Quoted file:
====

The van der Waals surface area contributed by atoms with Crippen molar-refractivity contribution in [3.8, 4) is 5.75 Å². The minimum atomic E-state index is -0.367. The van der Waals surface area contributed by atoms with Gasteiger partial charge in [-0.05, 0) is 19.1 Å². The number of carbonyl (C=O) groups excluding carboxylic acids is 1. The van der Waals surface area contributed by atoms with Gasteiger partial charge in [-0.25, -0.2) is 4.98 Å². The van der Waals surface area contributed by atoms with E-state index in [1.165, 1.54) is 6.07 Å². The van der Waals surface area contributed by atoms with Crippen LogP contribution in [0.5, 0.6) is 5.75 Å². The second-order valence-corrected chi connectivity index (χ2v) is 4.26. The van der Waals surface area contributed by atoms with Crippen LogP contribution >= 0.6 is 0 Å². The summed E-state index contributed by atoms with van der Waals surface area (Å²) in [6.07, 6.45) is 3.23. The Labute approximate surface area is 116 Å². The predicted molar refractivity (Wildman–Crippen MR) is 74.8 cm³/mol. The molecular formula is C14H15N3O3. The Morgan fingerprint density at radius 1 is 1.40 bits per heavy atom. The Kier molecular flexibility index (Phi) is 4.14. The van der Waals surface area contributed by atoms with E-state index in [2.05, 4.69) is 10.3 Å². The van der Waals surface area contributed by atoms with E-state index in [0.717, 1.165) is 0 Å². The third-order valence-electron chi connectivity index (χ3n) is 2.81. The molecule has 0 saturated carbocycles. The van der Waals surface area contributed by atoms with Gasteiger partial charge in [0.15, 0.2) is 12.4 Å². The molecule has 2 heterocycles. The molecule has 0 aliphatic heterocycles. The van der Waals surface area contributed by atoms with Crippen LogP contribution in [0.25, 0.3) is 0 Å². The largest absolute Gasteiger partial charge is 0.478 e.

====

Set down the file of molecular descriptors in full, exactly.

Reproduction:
The van der Waals surface area contributed by atoms with Crippen molar-refractivity contribution in [3.8, 4) is 5.75 Å². The minimum atomic E-state index is -0.367. The van der Waals surface area contributed by atoms with Gasteiger partial charge in [-0.05, 0) is 19.1 Å². The number of carbonyl (C=O) groups excluding carboxylic acids is 1. The van der Waals surface area contributed by atoms with Gasteiger partial charge in [-0.25, -0.2) is 4.98 Å². The van der Waals surface area contributed by atoms with E-state index in [1.165, 1.54) is 6.07 Å². The van der Waals surface area contributed by atoms with Crippen LogP contribution in [0.5, 0.6) is 5.75 Å². The second-order valence-corrected chi connectivity index (χ2v) is 4.26. The van der Waals surface area contributed by atoms with Crippen LogP contribution >= 0.6 is 0 Å². The summed E-state index contributed by atoms with van der Waals surface area (Å²) in [6.07, 6.45) is 3.23. The Labute approximate surface area is 116 Å². The predicted molar refractivity (Wildman–Crippen MR) is 74.8 cm³/mol. The molecular formula is C14H15N3O3. The Morgan fingerprint density at radius 1 is 1.40 bits per heavy atom. The Kier molecular flexibility index (Phi) is 4.14. The van der Waals surface area contributed by atoms with E-state index in [2.05, 4.69) is 10.3 Å². The van der Waals surface area contributed by atoms with E-state index in [0.717, 1.165) is 0 Å². The third-order valence-electron chi connectivity index (χ3n) is 2.81. The molecule has 0 saturated carbocycles. The van der Waals surface area contributed by atoms with Gasteiger partial charge in [0.15, 0.2) is 12.4 Å². The molecule has 2 heterocycles. The molecule has 0 aliphatic heterocycles. The van der Waals surface area contributed by atoms with Crippen LogP contribution in [0.25, 0.3) is 0 Å². The largest absolute Gasteiger partial charge is 0.478 e.